American Dental Board of Anesthesiology, American Association of Dental Consultants, University of Washington, Seattle, USA
Received date: March 28, 2012; Accepted date: August 03, 2012; Published date: August 05, 2012
Citation: Quarnstrom FC (2012) Age Relevant Dentistry for the Mature Patient. Dentistry S3:001. doi: 10.4172/2161-1122.S3-001
Copyright: © 2012 Quarnstrom FC. This is an open-access article distributed under the terms of the Creative Commons Attribution License, which permits unrestricted use, distribution, and reproduction in any medium, provided the original author and source are credited.
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Dental needs of elderly patients often differ significantly from those of young patients. Elderly patients need to deal with the “ravages of time”, disease, unhealthy life style, bad habits, poor diet, genetics, lack of dental treatment and excessive or unwise dental treatment. As dentists, we are trained to treat the young differently than adults. Little thought is given to the potential life span of the patients when prescribing dental treatment once a patient is past the age of ten.
The patient needs to consider what dentistry hey need and what results they want to see. Do they need the treatment to last 10, 20, or 30 years? If one is in their 40’s or 50’s, the answer is clearly that a longer lasting treatment is more appropriate (Figure 1).
If one is 80+, the techniques and solutions that the dentist provides will need to be different. Should the dentist alter the treatment, using materials that can be repaired? should there be future decay (Figure 2)? If the patient gets a gold crown, it can be repaired with a silver filling. If, instead, they get an all porcelain crown, it will look great, but it cannot be repaired because no material will bond to porcelain. If the patient is 60 years old and has a gold crown that gets decayed at 85, the crown can be repaired with a simple silver filling that may last 15 years or more (Figure 3). But if they choose a porcelain crown and decay occurs, they will need another crown. A repair will be more cost effective and less stressful for the patient. At the age of 85, particularly if the patient has some medical problems, this decision can be life saving. Repairs are often the best solution. They cause less trauma to the tooth and nerve and extend the life of the filling or crown for years, at a fraction of the cost of a new crown.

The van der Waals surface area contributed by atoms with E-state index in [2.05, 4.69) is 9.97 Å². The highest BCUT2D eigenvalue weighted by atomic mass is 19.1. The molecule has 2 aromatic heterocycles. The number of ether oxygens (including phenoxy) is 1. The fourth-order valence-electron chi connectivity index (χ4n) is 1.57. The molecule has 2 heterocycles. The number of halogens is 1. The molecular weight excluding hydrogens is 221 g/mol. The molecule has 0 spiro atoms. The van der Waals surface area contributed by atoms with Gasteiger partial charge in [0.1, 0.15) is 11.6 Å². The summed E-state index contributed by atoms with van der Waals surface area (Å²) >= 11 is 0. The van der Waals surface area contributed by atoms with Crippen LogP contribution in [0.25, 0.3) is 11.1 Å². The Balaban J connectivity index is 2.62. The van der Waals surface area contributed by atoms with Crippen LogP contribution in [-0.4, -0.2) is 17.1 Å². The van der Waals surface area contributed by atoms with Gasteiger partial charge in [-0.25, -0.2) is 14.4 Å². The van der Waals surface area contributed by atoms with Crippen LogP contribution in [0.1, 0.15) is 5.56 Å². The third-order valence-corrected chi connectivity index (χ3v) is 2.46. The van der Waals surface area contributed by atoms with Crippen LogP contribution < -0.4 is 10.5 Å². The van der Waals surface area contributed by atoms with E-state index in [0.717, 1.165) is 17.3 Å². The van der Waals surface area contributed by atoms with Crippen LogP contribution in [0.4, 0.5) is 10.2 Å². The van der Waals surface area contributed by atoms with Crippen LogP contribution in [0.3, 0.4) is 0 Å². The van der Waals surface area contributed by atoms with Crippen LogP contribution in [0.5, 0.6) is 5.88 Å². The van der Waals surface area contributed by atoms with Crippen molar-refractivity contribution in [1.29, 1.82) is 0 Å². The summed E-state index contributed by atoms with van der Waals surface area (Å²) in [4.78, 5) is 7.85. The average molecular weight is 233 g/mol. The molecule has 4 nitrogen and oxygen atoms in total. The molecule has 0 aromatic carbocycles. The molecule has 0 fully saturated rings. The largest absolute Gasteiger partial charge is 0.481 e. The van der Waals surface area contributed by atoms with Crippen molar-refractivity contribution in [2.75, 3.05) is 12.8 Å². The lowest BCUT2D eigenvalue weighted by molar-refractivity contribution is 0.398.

The questions that should have been considered are:
1. How will no treatment effect the patient?
2. What treatment options exist?
3. What does the patient desire?
4. How will the treatment effect the patient’s future health?
5. How will the treatment effect the tooth?
6. Which treatment options can be repairable in the future?
7. What is the financial impact to the patient of each option?
8. Does the patient and/or their family understand all the considerations?
Aesthetic dentistry, smile design, perfectly white teeth are the watchwords of the 21st century. If one’s teeth are not the color of new fallen snow, they are substandard. For this reason many people choose all porcelain crowns. If secondary decay occurs, the porcelain crowns will need to be redone. If the patient got the perfect smile makeover at 60 to make them look 50, while he had dental insurance, will they have the financial resources to redo these, at 80, if the beautiful crowns begin to fail? If the makeover cost $28,000 in 2000, it will probably cost $40,000 in 2010 and $70,000 in 2020. The redo may not be possible if the patient is on a fixed income. Will there be enough tooth structure left to allow a redo? Will they be healthy enough to contend with hours in the dental chair when the components of that perfect smile start breaking down. That patient might be better off without the miracle makeover (Figure 4).
Americans are living longer and longer; but, it is not possible to predict life span. I think of three patients: